This week Chris Ribchester considers how the use of learning spaces can affect dynamics between teachers and students
Erica McWilliam argues that building the creativity capacity of students should be a priority of educational systems. Creativity here is not narrowly defined in terms of artistry but as “epistemological agility”, including comfort when working across disciplinary domains. She argues that people with such agility are both highly employable and essential to tackle contemporary global challenges, such as climate change. They show imagination, display a willingness to collaborate and experiment, and can see components as part of a bigger whole.
Within this context, McWilliams acknowledges that there is a role for the ‘Sage-on-the-Stage’ and indeed ‘Guide on the Side’ in contemporary teaching, but that both imply some degree of distance between tutor and student. In contrast, the ‘Meddler-in-the-Middle’ is firmly situated in the “thick of the action”, located in the optimal position to encourage creativity by challenging and questioning students. The Meddler aims to facilitate a learning environment that is characterised by low threat but high challenge. Whilst not doubting the value of knowledge, she questions whether teachers should feel they need to be ‘all-knowing’ and that “it is much more important to model how to be usefully ignorant, and to assist students who fear not having all the answers all the time”.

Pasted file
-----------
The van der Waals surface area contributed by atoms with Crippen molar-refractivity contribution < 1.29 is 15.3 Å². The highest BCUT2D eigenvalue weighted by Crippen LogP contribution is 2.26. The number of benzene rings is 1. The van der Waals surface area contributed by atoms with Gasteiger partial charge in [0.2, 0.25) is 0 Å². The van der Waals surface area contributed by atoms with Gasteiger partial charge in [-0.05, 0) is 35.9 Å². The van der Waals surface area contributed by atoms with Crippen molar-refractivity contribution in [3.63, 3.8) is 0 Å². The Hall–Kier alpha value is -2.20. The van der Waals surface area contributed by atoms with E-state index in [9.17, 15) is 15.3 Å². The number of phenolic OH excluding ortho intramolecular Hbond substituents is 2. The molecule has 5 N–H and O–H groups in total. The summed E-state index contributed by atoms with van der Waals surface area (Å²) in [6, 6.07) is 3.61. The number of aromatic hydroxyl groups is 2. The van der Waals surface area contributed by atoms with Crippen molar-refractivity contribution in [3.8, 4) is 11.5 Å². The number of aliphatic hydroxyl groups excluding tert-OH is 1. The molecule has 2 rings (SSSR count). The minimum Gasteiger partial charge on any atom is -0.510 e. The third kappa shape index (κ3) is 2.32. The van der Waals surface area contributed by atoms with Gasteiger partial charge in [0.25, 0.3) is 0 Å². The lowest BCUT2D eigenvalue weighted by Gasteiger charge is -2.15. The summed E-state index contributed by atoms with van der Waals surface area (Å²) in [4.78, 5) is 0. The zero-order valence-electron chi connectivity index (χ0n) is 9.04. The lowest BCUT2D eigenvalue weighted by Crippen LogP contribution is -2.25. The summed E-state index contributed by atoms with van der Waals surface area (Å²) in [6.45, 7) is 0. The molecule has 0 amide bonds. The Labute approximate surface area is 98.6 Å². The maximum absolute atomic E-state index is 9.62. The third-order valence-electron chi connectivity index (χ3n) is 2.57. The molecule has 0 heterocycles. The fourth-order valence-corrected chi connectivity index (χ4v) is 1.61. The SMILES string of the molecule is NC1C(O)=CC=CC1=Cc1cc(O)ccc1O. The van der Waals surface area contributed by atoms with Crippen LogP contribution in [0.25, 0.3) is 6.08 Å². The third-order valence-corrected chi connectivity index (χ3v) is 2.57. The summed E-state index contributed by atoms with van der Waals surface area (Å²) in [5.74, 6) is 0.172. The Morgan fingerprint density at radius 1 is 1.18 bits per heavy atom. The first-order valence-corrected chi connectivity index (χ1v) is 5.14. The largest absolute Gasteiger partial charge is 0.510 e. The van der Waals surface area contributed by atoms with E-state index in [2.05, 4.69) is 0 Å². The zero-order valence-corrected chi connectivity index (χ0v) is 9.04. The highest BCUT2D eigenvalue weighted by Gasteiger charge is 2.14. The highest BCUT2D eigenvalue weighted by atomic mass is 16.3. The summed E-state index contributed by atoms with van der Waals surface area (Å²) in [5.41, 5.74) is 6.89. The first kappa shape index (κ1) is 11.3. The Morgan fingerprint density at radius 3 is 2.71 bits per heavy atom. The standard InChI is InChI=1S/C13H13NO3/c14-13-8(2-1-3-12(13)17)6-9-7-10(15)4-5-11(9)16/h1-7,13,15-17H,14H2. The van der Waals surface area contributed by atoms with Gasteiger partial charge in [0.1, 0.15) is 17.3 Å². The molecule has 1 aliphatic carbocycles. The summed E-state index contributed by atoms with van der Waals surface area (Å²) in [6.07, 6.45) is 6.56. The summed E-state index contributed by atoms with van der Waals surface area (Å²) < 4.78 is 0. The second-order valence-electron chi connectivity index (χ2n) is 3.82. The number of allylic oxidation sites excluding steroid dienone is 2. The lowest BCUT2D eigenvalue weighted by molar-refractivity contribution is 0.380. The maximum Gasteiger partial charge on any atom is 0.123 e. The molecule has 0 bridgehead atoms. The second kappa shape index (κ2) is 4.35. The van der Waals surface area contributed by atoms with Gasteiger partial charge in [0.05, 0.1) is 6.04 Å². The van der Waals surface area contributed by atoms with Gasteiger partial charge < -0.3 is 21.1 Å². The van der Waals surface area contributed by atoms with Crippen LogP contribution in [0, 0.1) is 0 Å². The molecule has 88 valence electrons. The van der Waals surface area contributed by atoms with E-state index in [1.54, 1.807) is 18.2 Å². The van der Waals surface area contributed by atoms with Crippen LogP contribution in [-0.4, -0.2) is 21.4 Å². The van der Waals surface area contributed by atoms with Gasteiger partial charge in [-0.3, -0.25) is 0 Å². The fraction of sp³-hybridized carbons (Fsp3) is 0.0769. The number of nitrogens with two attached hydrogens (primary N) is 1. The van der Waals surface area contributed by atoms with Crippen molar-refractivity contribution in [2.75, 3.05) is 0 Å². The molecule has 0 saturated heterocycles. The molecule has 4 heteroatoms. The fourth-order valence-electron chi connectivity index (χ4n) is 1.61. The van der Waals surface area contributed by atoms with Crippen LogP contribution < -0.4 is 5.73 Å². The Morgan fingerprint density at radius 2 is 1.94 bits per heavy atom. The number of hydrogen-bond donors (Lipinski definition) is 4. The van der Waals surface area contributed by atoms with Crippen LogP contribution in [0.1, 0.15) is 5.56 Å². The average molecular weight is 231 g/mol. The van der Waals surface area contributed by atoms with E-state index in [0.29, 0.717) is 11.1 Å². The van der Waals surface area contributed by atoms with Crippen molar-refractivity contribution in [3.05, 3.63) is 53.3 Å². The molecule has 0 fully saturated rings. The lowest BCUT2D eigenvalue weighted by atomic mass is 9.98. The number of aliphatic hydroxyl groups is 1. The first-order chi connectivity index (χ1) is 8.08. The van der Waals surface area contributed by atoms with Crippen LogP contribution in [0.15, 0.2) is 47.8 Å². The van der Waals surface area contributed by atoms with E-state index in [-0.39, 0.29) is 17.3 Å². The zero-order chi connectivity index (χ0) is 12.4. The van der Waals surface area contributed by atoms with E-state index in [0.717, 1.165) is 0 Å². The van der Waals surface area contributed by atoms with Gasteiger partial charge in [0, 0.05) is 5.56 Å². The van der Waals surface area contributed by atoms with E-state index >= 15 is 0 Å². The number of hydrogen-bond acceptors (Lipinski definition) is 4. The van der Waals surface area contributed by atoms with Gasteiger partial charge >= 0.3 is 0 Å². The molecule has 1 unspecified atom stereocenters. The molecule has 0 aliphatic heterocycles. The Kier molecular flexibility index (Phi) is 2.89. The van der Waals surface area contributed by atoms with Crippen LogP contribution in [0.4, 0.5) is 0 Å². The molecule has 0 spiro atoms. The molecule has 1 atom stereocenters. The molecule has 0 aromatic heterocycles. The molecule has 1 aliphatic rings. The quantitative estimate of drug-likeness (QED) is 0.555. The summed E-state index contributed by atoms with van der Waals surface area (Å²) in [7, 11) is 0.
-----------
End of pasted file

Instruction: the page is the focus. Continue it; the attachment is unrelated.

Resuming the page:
Although the main focus of McWilliam’s article is not specifically the use of teaching spaces, it is heavily implicit in the language that she uses – consciously or unconsciously our use of learning spaces is likely to reflect our underlying philosophy of learning and teaching. Richard Reynolds nicely summarises the key point: “Space is never neutral. It separates or it includes. It can be used to reinforce or challenge power-based relationships”. Similarly, Diana Oblinger stresses how the design and use of space “whether physical or virtual—can have an impact on learning. It can bring people together; it can encourage exploration, collaboration, and discussion. Or, space can carry an unspoken message of silence and disconnectedness.”
McWilliam, E. 2009. Teaching for creativity: from sage to guide to meddler. Asia Pacific Journal of Education. 29:3, 281-293, http://dx.doi.org/10.1080/02188790903092787
The EDUCASE e-book, entitled Learning Spaces, edited by Diana Oblinger (2006), provides a wide-ranging review of the relationship between learning spaces and student learning, including case studies from educational establishments from across the world. Available at:
Dr. Chris Ribchester, Academic Practice Advisor, HEFi